A Learning Automation is an automation that interacts with a random environment, having as its goal the task of learning the optimal action based on its acquired experience. Many learning automata have been proposed, with the class of Estimator Algorithms being among the fastest ones. Thathachar and Sastry [23], through the Pursuit Algorithm, introduced the concept of learning algorithms that pursue the current optimal action, following a Reward-Penalty learning philosophy. Later, Oommen and Lanctot [16] extended the Pursuit Algorithm into the discretized world by presenting the Discretized Pursuit Algorithm, based on a Reward-Inaction learning philosophy. In this paper, we argue that the Reward-Penalty and Reward-Inaction learning paradigms in conjunction with the continuous and discrete models of computation lead to four versions of Pursuit Learning Automata. We contend that a scheme that merges the Pursuit concept with the most recent response of the Environment permits the algorithm to utilize the LA's long-term and short-term perspectives of the Environment. In this paper, we present all the four resultant Pursuit algorithms, and also present a quantitative comparison between them. Although the present comparison is solely based on rigorous experimental results, we are currently investigating a formal convergence analysis of the various schemes.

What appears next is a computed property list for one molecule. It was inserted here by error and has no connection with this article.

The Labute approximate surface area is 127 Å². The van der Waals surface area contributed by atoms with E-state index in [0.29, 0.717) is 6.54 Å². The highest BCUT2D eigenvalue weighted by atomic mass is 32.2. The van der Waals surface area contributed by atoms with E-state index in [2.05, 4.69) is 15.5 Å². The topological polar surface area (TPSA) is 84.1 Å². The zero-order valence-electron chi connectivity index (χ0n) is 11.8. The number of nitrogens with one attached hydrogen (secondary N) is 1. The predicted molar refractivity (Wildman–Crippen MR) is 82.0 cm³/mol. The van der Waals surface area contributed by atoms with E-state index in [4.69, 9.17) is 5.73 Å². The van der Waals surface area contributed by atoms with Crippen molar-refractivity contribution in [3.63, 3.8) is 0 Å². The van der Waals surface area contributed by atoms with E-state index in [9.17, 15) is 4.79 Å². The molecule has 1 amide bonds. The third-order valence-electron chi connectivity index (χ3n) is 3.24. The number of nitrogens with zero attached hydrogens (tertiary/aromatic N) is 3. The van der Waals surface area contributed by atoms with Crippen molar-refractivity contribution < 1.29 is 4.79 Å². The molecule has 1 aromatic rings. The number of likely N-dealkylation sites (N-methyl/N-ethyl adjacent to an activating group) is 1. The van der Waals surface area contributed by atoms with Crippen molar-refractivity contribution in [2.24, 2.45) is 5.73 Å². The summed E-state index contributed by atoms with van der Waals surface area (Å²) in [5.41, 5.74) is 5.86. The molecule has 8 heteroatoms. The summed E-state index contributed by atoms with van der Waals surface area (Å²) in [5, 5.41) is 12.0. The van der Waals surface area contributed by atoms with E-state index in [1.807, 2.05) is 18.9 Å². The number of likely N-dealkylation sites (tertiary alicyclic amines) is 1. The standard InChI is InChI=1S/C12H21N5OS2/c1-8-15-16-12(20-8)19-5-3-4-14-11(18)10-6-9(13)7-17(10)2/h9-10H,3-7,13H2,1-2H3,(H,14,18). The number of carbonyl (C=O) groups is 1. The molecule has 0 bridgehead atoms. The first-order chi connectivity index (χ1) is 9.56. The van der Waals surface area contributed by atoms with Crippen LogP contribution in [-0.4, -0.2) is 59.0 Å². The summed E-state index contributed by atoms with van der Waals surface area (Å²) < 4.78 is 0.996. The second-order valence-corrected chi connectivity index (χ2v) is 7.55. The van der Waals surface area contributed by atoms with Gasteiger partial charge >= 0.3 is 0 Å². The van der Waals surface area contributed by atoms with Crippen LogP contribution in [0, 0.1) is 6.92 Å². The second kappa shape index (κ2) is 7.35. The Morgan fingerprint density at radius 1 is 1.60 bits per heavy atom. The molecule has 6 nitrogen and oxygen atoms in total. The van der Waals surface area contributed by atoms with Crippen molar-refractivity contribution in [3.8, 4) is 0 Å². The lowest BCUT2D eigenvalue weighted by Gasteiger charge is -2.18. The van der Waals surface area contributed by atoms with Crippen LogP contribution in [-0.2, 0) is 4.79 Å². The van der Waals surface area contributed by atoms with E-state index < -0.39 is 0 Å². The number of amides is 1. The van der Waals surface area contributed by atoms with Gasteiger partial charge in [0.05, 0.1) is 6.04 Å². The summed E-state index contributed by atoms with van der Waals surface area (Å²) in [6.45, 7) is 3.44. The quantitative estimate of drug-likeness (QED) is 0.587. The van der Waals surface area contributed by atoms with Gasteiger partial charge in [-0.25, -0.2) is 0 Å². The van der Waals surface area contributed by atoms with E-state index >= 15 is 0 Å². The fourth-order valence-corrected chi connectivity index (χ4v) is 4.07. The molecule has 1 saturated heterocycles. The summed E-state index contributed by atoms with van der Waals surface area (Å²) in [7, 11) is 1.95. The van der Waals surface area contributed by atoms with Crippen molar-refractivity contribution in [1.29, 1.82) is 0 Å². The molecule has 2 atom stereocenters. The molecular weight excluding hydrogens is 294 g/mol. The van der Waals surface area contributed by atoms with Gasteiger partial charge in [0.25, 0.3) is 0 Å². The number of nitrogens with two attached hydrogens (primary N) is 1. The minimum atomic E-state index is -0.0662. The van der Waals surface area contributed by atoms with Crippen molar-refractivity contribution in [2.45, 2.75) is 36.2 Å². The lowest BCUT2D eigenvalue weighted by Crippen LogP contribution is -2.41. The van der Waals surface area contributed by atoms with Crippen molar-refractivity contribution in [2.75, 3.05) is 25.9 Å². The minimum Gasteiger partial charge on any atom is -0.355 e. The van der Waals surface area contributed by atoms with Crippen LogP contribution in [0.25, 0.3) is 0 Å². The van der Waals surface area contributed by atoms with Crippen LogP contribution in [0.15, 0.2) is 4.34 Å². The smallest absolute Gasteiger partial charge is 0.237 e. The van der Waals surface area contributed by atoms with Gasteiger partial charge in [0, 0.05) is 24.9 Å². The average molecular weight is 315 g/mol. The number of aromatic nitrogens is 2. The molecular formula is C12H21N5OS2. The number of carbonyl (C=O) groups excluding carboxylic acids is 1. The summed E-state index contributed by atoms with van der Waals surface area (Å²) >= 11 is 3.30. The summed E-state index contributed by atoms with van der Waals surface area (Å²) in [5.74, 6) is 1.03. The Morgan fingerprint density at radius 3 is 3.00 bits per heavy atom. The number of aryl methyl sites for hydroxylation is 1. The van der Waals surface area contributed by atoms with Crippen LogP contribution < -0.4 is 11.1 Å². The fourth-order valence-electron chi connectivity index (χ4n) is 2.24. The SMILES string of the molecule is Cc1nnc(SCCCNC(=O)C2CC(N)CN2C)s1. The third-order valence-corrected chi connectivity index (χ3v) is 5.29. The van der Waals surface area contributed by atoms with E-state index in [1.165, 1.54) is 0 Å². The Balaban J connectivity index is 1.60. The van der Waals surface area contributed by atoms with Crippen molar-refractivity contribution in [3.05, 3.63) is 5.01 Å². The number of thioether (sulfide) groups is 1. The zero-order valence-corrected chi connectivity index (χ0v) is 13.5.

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Conference 1999 IEEE International Conference on Systems, Man, and Cybernetics 'Human Communication and Cybernetics'
Citation
Oommen, J, & Agache, Mariana (Mariana). (1999). Comparison of continuous and discretized pursuit learning schemes. In Proceedings of the IEEE International Conference on Systems, Man and Cybernetics.